Today, distributors are faced with greater complexity challenges — coupled with increase in delivery speed and constant market changes — and it is easy to see why paper-heavy or unintegrated systems don’t stand a chance in dealing with the many forms of complexity.
In order to take on greater levels of supply chain distribution complexity and build greater profits as a result of added capabilities, you need the ability to identify the true cost to serve your customers. With the right data that strategically supports the requests, you’ll then find yourself being able to confidently tell more of your customers, “Yes, I can.”
Tecsys, a global provider of supply chain solutions, is sharing four reasons why you should embrace complexity in your operations and three things you need to do it successfully.
Two days. Next day. Free delivery. Free returns. Total visibility. Perfect order. Cost stability. Unpredictable order mixes. Last mile. Omnichannel. Anxious yet?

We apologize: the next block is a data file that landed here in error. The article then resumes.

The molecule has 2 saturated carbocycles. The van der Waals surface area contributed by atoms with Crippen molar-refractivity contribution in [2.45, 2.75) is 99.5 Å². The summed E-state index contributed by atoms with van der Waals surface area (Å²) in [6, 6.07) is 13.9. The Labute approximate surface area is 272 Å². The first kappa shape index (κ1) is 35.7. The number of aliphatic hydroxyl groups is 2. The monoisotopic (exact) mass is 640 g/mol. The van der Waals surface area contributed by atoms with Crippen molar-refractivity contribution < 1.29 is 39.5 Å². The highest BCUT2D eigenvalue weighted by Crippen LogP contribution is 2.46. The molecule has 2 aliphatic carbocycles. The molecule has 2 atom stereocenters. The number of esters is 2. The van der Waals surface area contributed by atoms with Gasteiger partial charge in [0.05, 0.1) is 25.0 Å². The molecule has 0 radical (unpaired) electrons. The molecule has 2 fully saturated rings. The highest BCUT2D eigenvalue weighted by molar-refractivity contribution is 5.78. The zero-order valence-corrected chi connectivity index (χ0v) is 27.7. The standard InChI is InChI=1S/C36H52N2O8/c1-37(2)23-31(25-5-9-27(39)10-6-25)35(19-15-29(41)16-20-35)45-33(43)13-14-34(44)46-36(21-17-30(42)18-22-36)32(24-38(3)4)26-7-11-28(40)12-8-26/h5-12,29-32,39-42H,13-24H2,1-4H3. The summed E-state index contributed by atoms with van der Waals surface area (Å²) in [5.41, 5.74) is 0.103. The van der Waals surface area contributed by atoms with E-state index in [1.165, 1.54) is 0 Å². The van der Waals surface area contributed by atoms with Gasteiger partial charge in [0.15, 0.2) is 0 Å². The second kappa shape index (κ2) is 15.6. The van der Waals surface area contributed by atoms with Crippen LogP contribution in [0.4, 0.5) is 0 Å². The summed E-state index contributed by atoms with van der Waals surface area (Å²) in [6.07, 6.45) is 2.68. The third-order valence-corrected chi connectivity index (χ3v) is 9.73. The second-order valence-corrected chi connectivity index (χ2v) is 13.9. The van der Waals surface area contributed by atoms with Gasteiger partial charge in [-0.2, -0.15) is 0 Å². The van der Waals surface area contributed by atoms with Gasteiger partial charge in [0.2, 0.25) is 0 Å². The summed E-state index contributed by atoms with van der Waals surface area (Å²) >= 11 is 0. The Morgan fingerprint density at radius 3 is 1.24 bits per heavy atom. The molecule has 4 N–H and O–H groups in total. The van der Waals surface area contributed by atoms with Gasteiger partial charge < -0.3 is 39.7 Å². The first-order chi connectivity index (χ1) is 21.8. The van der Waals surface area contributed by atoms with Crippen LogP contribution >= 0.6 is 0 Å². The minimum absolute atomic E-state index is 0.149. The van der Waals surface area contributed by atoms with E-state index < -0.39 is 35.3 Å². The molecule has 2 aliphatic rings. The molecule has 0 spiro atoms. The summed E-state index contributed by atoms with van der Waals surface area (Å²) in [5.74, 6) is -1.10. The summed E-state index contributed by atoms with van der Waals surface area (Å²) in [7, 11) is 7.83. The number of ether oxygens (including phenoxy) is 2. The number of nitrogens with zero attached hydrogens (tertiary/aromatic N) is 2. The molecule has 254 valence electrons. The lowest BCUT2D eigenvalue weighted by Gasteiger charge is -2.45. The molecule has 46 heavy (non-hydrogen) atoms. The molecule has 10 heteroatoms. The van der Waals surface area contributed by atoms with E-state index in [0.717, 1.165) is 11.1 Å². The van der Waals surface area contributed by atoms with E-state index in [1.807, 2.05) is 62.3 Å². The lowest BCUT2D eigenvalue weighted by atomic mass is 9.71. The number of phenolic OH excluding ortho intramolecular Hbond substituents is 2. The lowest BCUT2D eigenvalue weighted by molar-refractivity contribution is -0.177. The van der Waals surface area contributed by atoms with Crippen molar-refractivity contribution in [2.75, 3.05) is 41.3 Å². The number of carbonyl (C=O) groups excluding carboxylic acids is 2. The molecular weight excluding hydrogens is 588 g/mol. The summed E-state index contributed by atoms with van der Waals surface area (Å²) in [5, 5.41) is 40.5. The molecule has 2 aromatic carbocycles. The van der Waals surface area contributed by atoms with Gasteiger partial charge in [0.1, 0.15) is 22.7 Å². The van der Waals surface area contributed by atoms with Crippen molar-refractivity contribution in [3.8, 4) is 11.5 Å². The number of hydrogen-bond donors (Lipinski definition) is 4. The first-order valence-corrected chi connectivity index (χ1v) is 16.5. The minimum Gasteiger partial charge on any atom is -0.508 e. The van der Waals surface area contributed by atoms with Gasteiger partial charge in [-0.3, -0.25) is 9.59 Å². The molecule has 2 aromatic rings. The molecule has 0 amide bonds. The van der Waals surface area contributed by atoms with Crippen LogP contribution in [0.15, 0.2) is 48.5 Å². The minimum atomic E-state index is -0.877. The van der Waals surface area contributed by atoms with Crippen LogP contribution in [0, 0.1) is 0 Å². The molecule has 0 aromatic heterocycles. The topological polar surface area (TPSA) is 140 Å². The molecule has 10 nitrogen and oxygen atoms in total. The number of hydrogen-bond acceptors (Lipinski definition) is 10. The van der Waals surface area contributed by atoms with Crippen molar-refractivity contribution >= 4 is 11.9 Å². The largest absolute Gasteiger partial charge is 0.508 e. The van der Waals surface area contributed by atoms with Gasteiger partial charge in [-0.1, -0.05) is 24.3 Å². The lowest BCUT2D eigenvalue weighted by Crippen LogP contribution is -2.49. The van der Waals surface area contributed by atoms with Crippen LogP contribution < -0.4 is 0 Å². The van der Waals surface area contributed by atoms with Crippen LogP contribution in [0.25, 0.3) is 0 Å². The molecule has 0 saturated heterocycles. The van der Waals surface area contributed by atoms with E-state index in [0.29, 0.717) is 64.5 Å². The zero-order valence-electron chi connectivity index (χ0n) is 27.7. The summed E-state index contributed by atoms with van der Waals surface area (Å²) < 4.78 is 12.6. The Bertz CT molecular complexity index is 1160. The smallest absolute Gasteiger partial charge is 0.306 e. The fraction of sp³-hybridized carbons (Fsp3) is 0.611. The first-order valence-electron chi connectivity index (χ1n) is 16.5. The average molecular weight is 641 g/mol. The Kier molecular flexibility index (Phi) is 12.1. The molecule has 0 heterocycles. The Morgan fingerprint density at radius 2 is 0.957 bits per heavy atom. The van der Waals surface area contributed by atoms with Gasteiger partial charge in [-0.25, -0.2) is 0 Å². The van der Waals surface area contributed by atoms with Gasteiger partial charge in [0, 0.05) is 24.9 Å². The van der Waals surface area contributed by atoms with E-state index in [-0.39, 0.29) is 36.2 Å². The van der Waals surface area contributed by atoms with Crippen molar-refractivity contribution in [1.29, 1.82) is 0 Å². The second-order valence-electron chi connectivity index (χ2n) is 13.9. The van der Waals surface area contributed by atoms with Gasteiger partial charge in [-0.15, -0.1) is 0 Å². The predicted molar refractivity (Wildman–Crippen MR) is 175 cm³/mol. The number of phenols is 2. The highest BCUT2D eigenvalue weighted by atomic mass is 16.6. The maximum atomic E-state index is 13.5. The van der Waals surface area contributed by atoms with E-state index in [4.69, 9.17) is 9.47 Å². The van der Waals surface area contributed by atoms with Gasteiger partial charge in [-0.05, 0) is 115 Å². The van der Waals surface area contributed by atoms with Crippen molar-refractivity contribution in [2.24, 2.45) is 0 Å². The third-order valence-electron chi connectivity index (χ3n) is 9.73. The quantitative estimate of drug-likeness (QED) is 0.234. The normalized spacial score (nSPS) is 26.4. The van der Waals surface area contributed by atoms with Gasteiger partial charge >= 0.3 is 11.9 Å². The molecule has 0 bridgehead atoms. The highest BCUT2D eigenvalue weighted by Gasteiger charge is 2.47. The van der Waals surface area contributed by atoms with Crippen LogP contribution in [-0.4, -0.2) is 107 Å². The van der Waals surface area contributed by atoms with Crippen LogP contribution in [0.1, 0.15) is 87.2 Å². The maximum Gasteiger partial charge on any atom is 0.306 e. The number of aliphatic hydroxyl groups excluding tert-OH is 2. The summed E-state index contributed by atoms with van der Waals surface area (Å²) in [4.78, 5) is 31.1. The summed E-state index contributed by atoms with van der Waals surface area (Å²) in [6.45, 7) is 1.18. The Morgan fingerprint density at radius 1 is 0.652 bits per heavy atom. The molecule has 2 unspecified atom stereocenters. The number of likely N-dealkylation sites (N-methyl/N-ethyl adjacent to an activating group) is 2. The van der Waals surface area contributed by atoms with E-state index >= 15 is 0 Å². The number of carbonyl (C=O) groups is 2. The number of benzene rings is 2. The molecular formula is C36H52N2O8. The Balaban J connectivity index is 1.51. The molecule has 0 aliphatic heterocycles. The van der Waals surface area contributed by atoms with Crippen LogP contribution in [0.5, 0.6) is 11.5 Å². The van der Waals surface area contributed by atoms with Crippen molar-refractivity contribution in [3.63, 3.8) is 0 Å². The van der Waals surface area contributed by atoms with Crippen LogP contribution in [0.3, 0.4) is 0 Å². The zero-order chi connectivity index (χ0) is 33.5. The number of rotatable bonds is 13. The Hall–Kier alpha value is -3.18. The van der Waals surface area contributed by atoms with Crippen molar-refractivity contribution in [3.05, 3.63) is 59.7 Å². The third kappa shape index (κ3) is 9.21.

3PLs face these competitive pressures due to higher customer expectations, higher costs and lack of available people, transportation and space resources. As Mark Richards, vice president at Associated Warehouses said, “At AWI, our consortium of 3PLs has been seeing labor and space constraints leading to more 3PLs embracing automation.”
The good news is that many clients are looking for longer-term 3PL partners rather than just temporary relief valves. However, being a longer-term partner means 3PLs have to up their game to provide greater responsiveness, visibility and accuracy while being cost competitive. Oh, and 3PLs need to do that while trying to serve multiple types of customers with variations in competitive strategies. Bruce Welty, CEO of the 3PL Quiet Logistics, said that, “Technology is changing everything, but the inertia for many companies makes it difficult to shift from the push driven world to one that provides constant change in order mix by the minute.”
Tecsys, a global provider of supply chain solutions, is sharing are six reasons why 3PLs need to embrace technology in order to gain, retain and even delight customers.
Healthcare systems are increasingly squeezed between the high pressures of operating expenses and reimbursement levels. The industry has struggled to find ways to provide high-quality care that produces desired outcomes at a sustainable cost. Many healthcare systems fall short of reaching their goals on Cost, Quality and Outcomes (CQO) because they lack control of their own supply chains.